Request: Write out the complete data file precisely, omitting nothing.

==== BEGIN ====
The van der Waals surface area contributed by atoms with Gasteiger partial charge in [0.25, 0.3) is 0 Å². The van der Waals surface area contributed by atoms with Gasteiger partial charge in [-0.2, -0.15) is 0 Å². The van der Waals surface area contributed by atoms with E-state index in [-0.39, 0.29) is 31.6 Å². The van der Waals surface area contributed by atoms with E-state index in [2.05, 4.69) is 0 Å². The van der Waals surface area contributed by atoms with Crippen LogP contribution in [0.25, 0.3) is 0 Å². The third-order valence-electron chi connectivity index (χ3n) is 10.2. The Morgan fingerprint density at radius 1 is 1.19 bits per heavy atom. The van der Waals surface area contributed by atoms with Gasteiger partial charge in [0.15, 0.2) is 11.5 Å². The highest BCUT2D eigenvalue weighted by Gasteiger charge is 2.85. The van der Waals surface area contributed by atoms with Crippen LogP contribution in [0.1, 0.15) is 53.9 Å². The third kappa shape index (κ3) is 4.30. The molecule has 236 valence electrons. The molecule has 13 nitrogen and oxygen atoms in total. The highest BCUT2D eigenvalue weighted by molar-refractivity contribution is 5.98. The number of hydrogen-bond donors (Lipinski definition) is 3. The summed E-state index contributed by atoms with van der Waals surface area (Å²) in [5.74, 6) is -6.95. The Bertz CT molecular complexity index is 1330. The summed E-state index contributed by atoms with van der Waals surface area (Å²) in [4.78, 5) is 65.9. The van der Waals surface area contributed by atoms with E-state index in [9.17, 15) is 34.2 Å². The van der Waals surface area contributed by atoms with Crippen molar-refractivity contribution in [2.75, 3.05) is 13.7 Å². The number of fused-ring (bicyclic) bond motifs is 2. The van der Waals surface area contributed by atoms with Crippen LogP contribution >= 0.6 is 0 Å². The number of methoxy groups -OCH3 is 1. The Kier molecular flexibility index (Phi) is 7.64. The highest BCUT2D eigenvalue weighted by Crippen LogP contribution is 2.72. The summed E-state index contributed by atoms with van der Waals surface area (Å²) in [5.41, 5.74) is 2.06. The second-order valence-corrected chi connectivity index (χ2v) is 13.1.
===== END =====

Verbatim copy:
The van der Waals surface area contributed by atoms with Gasteiger partial charge in [0.25, 0.3) is 0 Å². The van der Waals surface area contributed by atoms with Gasteiger partial charge in [-0.2, -0.15) is 0 Å². The van der Waals surface area contributed by atoms with E-state index in [-0.39, 0.29) is 31.6 Å². The van der Waals surface area contributed by atoms with E-state index in [2.05, 4.69) is 0 Å². The van der Waals surface area contributed by atoms with Crippen LogP contribution in [0.25, 0.3) is 0 Å². The third-order valence-electron chi connectivity index (χ3n) is 10.2. The Morgan fingerprint density at radius 1 is 1.19 bits per heavy atom. The van der Waals surface area contributed by atoms with Gasteiger partial charge in [0.15, 0.2) is 11.5 Å². The highest BCUT2D eigenvalue weighted by Gasteiger charge is 2.85. The van der Waals surface area contributed by atoms with Crippen LogP contribution in [0.1, 0.15) is 53.9 Å². The third kappa shape index (κ3) is 4.30. The molecule has 236 valence electrons. The molecule has 13 nitrogen and oxygen atoms in total. The highest BCUT2D eigenvalue weighted by molar-refractivity contribution is 5.98. The number of hydrogen-bond donors (Lipinski definition) is 3. The summed E-state index contributed by atoms with van der Waals surface area (Å²) in [5.74, 6) is -6.95. The Bertz CT molecular complexity index is 1330. The summed E-state index contributed by atoms with van der Waals surface area (Å²) in [4.78, 5) is 65.9. The van der Waals surface area contributed by atoms with E-state index in [9.17, 15) is 34.2 Å². The van der Waals surface area contributed by atoms with Crippen molar-refractivity contribution in [2.75, 3.05) is 13.7 Å². The number of fused-ring (bicyclic) bond motifs is 2. The van der Waals surface area contributed by atoms with Crippen LogP contribution >= 0.6 is 0 Å². The number of methoxy groups -OCH3 is 1. The Kier molecular flexibility index (Phi) is 7.64. The highest BCUT2D eigenvalue weighted by Crippen LogP contribution is 2.72. The summed E-state index contributed by atoms with van der Waals surface area (Å²) in [5.41, 5.74) is 2.06. The second-order valence-corrected chi connectivity index (χ2v) is 13.1.